When my daughter was two, I had to schedule at least two hours when bringing her to the grocery store because, being the new talker that she was then, she insisted that we stop and talk to every single person we passed in every single aisle. I’d go in for one tomato and leave with 25 new friends.
Whether a child starts out as a gregarious or quiet little human, some kids (like mine) change over time, while others become more of who they always were. Most adults assume, however, that all kids crave BIG attention—the brighter, bolder, and louder, the better. However, some children need space to build trust before they’ll delve into conversation or even basic play. And for some of us, giving a child space is a hard concept to grasp—particularly those of us who really want to connect and who might not be “wired to wait” the same way the child is. So, what can you do when the child you’re trying to engage shies away from your attempts? Hint: don’t try harder.
You could be Disneyland incarnate and not be appealing to a child who isn’t ready.
I’ll admit that, for several reasons, I felt odd giving friends who hadn’t met my (now very quiet) child this advice, but it’s proven to be the most helpful tip I’ve found so far. Bear with me: pretend she’s a cat. Huh? If you’ll forgive the analogy and the generalization, the way to engage puppies—unlike cats—is typically to run, throw balls, pick them up, and roughhouse. Conversely, a cat typically responds better if you simply find a quiet place to sit where she can check you out from afar, perhaps come and sniff an outstretched hand, and decide whether to snuggle up or play with a toy you’re dangling. If you move too quickly, though, she’s likely out of there. She doesn’t want you to pursue her.
A quiet child may want to observe her trusted adult’s interactions with you before engaging with you directly. If Mom or Dad seems relaxed and happy with you and is following the steps I outlined in Supporting the Quiet Child: Part One, she can follow her adult’s cues and let her guard down when she’s ready.
That said, even if you’re truly hilarious and other kids burst out in giggles when you surprise them with a “Boo!” they weren’t expecting, quiet children often need an entirely different approach. Here’s what to try, instead:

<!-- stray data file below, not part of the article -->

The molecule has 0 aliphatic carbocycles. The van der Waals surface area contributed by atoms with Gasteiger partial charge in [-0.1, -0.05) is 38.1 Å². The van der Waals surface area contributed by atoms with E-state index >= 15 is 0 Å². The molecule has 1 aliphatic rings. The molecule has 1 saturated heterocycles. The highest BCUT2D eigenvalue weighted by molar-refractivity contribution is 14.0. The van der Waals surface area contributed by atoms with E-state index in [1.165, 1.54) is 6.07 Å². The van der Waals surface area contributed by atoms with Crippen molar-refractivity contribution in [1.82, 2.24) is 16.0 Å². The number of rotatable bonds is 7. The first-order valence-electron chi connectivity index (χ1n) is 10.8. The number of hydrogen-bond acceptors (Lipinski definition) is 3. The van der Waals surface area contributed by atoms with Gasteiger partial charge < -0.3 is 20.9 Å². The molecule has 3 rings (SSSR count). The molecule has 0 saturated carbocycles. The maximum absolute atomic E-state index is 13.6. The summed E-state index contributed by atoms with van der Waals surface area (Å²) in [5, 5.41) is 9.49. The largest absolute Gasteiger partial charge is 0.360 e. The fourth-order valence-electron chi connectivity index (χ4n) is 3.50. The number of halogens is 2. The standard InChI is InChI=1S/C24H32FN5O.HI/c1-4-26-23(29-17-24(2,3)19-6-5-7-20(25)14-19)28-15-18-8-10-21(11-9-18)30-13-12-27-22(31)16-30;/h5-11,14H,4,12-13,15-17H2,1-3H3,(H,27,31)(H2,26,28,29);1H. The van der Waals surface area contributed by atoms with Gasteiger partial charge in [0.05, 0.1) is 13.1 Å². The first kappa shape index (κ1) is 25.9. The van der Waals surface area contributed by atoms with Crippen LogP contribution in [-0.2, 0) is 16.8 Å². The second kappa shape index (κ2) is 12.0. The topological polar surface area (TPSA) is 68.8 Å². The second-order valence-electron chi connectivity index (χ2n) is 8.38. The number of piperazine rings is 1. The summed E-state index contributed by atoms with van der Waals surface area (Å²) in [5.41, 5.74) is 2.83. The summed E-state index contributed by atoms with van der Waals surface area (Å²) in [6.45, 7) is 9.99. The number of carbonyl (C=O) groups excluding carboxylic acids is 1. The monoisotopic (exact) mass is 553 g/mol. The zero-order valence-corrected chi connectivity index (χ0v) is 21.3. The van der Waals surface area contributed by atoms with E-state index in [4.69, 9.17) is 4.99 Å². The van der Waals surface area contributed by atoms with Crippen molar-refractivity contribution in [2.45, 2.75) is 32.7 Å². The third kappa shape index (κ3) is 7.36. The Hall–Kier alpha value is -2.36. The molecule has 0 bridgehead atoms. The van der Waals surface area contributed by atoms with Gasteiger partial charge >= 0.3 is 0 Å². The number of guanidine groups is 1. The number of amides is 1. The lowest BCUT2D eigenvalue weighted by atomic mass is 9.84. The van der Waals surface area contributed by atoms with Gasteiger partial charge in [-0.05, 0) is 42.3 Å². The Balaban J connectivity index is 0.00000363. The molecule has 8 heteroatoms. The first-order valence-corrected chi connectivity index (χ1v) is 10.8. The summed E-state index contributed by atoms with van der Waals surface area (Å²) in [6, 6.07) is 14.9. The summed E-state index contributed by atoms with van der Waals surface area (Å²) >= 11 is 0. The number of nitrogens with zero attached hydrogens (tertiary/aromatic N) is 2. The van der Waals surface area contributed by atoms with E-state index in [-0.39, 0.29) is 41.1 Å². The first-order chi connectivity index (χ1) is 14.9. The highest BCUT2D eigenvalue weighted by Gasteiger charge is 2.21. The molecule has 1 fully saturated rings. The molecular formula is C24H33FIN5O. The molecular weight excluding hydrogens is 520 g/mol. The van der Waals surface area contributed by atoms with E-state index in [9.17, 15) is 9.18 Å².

- Be patient. In every single case where my friends trusted the “cat suggestion” I gave them privately before meeting my child, by the time we parted ways that day, my girl had signaled her comfort by reaching out and holding my friends’ hands as we walked together. By the look on my friends’ faces, suffice it to say she’d melted their hearts with her quiet connection.
- Enjoy the silence. Channel Depeche Mode (am I dating myself?) and keep the loud games, TV, music, and general distractions off. A quiet child is sometimes easily overwhelmed in new situations and has trouble connecting to new people when there’s too much chaos to “compete” with her trust-building mechanisms. If you can find a quiet activity he enjoys, all the better. Read a children’s book alone if you need to. He can choose whether to participate with you, but it’s a good way to establish common ground. Let him come to you.
- Respect. Respect the pace, the space, and the child as a whole. Aunt Pat might’ve expected a hug from you when you were little, even when you hadn’t seen her for 1000 years. If you really want a relationship with this child, though, it’s less important to recall what was “polite” or expected when you were little, and more important to connect to the child in a way he feels emotionally safe. This can be tough since it may require you to reevaluate your thinking, but it’s important. Let go of who you think he “ought” to be. And by all means, if this child’s sensitivity or introversion is cute or otherwise funny, don’t laugh at him. Say no more about a quiet child’s quietness to him than you would about a loud child being loud (in other words, say nothing). Remember that building trust is the name of the game. Genuine kindness goes such a long way for all of us.
Most of all, don’t give up. It’s not personal. Just like we do as adults, kids want authentic connections—particularly kids who aren’t naturally the life of the party. Once you do connect, it can be the most wonderful and genuine reward.
See Engaging the Quiet Child: Part Two for suggestions to help you build connection.
Book recommendations for further reading (Amazon afflinks):
This book helped me understand sensitive kids better than any other I’ve found; I highly recommend it.